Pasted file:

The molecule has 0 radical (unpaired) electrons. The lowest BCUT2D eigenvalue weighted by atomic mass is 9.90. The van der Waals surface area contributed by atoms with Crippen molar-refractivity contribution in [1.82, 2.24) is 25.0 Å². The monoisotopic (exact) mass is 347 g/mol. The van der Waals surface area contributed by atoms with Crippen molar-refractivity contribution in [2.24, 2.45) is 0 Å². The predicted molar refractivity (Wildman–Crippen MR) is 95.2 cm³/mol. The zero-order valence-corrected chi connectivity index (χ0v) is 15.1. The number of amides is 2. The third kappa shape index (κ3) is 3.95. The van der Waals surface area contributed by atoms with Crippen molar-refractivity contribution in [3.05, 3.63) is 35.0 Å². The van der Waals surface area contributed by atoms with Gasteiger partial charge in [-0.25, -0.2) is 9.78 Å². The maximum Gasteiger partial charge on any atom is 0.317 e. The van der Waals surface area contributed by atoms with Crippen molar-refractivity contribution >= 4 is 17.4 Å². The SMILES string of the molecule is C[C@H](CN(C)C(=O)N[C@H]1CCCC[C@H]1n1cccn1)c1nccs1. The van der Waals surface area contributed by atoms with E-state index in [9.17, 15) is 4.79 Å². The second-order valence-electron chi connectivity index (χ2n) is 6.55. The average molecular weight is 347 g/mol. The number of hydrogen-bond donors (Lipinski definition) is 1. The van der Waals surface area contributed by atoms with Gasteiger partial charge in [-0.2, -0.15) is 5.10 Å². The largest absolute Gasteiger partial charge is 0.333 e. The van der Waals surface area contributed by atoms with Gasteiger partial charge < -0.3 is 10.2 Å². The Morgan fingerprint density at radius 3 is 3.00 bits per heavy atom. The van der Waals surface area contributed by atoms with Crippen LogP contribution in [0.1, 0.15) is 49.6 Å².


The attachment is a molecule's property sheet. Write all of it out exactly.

The molecule has 0 radical (unpaired) electrons. The lowest BCUT2D eigenvalue weighted by atomic mass is 9.90. The van der Waals surface area contributed by atoms with Crippen molar-refractivity contribution in [1.82, 2.24) is 25.0 Å². The monoisotopic (exact) mass is 347 g/mol. The van der Waals surface area contributed by atoms with Crippen molar-refractivity contribution in [2.24, 2.45) is 0 Å². The predicted molar refractivity (Wildman–Crippen MR) is 95.2 cm³/mol. The zero-order valence-corrected chi connectivity index (χ0v) is 15.1. The number of amides is 2. The third kappa shape index (κ3) is 3.95. The van der Waals surface area contributed by atoms with Crippen molar-refractivity contribution in [3.05, 3.63) is 35.0 Å². The van der Waals surface area contributed by atoms with Gasteiger partial charge in [-0.25, -0.2) is 9.78 Å². The maximum Gasteiger partial charge on any atom is 0.317 e. The van der Waals surface area contributed by atoms with Crippen molar-refractivity contribution >= 4 is 17.4 Å². The SMILES string of the molecule is C[C@H](CN(C)C(=O)N[C@H]1CCCC[C@H]1n1cccn1)c1nccs1. The van der Waals surface area contributed by atoms with E-state index in [9.17, 15) is 4.79 Å². The second-order valence-electron chi connectivity index (χ2n) is 6.55. The average molecular weight is 347 g/mol. The number of hydrogen-bond donors (Lipinski definition) is 1. The van der Waals surface area contributed by atoms with Gasteiger partial charge in [-0.2, -0.15) is 5.10 Å². The largest absolute Gasteiger partial charge is 0.333 e. The van der Waals surface area contributed by atoms with Gasteiger partial charge < -0.3 is 10.2 Å². The Morgan fingerprint density at radius 3 is 3.00 bits per heavy atom. The van der Waals surface area contributed by atoms with Crippen LogP contribution in [0.1, 0.15) is 49.6 Å².